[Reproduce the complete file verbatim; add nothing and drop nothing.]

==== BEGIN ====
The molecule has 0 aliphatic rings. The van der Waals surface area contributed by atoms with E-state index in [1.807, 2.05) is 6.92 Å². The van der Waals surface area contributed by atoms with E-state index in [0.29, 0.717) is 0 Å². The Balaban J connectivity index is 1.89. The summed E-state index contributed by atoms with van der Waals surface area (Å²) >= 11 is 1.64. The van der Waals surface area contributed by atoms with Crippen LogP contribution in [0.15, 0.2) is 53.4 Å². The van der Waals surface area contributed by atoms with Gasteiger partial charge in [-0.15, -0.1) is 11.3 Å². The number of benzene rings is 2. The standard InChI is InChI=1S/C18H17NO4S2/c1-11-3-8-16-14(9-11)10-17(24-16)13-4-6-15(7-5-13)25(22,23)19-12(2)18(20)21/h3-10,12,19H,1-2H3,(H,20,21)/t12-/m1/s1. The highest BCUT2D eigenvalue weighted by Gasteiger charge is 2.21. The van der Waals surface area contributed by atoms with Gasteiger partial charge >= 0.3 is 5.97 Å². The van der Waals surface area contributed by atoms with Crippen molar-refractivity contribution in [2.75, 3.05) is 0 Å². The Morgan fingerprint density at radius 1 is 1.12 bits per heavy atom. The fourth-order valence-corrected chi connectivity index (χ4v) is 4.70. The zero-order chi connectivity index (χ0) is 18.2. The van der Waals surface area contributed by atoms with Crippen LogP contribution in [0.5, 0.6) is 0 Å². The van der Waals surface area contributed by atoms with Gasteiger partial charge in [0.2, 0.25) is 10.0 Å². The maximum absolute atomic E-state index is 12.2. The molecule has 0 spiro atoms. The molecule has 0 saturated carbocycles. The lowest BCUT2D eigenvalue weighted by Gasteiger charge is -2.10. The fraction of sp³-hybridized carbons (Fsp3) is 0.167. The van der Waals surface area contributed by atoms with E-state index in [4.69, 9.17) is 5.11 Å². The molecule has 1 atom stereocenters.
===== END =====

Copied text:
The molecule has 0 aliphatic rings. The van der Waals surface area contributed by atoms with E-state index in [1.807, 2.05) is 6.92 Å². The van der Waals surface area contributed by atoms with E-state index in [0.29, 0.717) is 0 Å². The Balaban J connectivity index is 1.89. The summed E-state index contributed by atoms with van der Waals surface area (Å²) >= 11 is 1.64. The van der Waals surface area contributed by atoms with Crippen LogP contribution in [0.15, 0.2) is 53.4 Å². The van der Waals surface area contributed by atoms with Gasteiger partial charge in [-0.15, -0.1) is 11.3 Å². The number of benzene rings is 2. The standard InChI is InChI=1S/C18H17NO4S2/c1-11-3-8-16-14(9-11)10-17(24-16)13-4-6-15(7-5-13)25(22,23)19-12(2)18(20)21/h3-10,12,19H,1-2H3,(H,20,21)/t12-/m1/s1. The highest BCUT2D eigenvalue weighted by Gasteiger charge is 2.21. The van der Waals surface area contributed by atoms with Gasteiger partial charge >= 0.3 is 5.97 Å². The van der Waals surface area contributed by atoms with Crippen molar-refractivity contribution in [2.75, 3.05) is 0 Å². The Morgan fingerprint density at radius 1 is 1.12 bits per heavy atom. The fourth-order valence-corrected chi connectivity index (χ4v) is 4.70. The zero-order chi connectivity index (χ0) is 18.2. The van der Waals surface area contributed by atoms with Crippen LogP contribution in [0.5, 0.6) is 0 Å². The van der Waals surface area contributed by atoms with Gasteiger partial charge in [0.2, 0.25) is 10.0 Å². The maximum absolute atomic E-state index is 12.2. The molecule has 0 spiro atoms. The molecule has 0 saturated carbocycles. The lowest BCUT2D eigenvalue weighted by Gasteiger charge is -2.10. The fraction of sp³-hybridized carbons (Fsp3) is 0.167. The van der Waals surface area contributed by atoms with E-state index in [4.69, 9.17) is 5.11 Å². The molecule has 1 atom stereocenters.